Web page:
Corona Heights Park is the only place in San Francisco that offers a true 360 degree unobstructed vista. The former quarry does not show up in most guidebooks. Corona Heights is thus, mostly a local hang out spot and a dog’s playground.
The rocks are easy to climb, yet steep enough for superb unobstructed views. Randall Museum is located on the grounds of the park. It too has breathtaking views.
Corona Heights is the ideal place for scenic photography. Its views are less familiar than those of nearby Twin Peaks, yet often more spectacular.
How to get there
The park entrance is located near Roosevelt Way and Museum Way (see map). It can take some time to find parking. The roads are steep, making parking even more difficult. California law requires that you turn your wheels when you park on a steep road. If you are unfamiliar with the law, observe the other cars parked in the same direction to avoid a ticket or a runaway car.
How to photograph from Corona Heights
Look for foreground elements to distinguish your pictures from others. I asked my travel companion to pose for the image at the top of the article. I asked her to look toward the most prominent features of the skyline.
We have a natural inclination to follow the line of sight of people in photographs. Place people to the side, and let them look into the picture at a slight angle. This will help to concentrate the viewer’s attention on the most important aspects of the picture. As the eye keeps wandering back to the foreground, the person’s view draws us back in again, creating a dynamic composition.
Foreground elements also enhance the depth of your images, bringing the pictures to life by giving the viewer a sense of being in the scene. Without a foreground, the viewer floats in the air, but a foreground element anchors her to the ground.
Try different foreground elements. The yellow bush in the picture above adds color and works as a contrast to the blue sky. It also erects a barrier between a potential steep drop and us. This can help make viewers feel more comfortable looking at images taken from high altitudes.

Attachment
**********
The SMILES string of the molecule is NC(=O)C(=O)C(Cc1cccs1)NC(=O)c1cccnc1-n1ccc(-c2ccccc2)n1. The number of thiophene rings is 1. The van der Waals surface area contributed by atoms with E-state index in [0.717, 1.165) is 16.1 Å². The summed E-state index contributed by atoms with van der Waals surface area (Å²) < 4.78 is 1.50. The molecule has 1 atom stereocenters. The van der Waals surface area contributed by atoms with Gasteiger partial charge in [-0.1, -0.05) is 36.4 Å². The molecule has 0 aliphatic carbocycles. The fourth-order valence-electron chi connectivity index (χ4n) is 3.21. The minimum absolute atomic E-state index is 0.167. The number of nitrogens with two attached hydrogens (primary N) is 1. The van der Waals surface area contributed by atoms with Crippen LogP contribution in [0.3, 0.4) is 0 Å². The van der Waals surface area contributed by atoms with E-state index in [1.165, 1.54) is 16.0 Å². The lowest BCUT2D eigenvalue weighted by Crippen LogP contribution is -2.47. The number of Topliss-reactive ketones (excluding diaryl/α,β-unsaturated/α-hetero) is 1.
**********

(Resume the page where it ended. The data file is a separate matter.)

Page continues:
A wide-angle lens would make the background objects too small. Use a normal lens (around 50mm) and step back from the foreground element. This requires a very small aperture to preserve sharpness in the foreground and in the background. Sometimes the required depth of field is simply too large. In this case, I recommend keeping the most important element, the city skyline, in focus. Close objects are still easy to distinguish, even with a slight blur. Focus stacking can help you to increase the depth of field, but a slight amount of blur in near/far combinations looks more natural.
Use a telephoto lens to isolate parts of the city. Even with a telephoto lens, you should pay attention to depth and perspective. Including the bay and the ship above together with the Mission creates a stronger more interesting image. Cover the top portion of the image with your hand and compare it to the full image.
The outstanding views simply beg for panoramic photography. The Twin Peaks article contains detailed instructions about panoramas.
Best Time of the Day and Best Season
The park is open from 6 am to 10pm. Any time of the year is good. The light is best during the afternoon.
Corona Heights Park is a small dog park. Despite the warning signs, I cannot imagine where coyotes would live here. Nevertheless, it is always a good idea to err on the side of caution.
Thirty minutes to one hour is sufficient time to photograph the small park. If you shoot large-scale panorama photographs, you need to invest more time.
- Telephoto Lens
- Normal Lens
- Panoramic Tripod Head
- CP Filter
- Wind Jacket (it can get cold, even in summer)
The park is free.
- Buena Vista and Haight-Ashbury
- Twin Peaks
- San Francisco Mission
- Civic Center with City Hall
- Golden Gate Park East Side
- Golden Gate Park: Conservatory
- Japanese Tea Garden
- Stow Lake, Strawberry Hill, Botanical Garden
- Beach and Cliff House
- Lands End and Sutro Baths
- Lincoln Park and Legion of Honor
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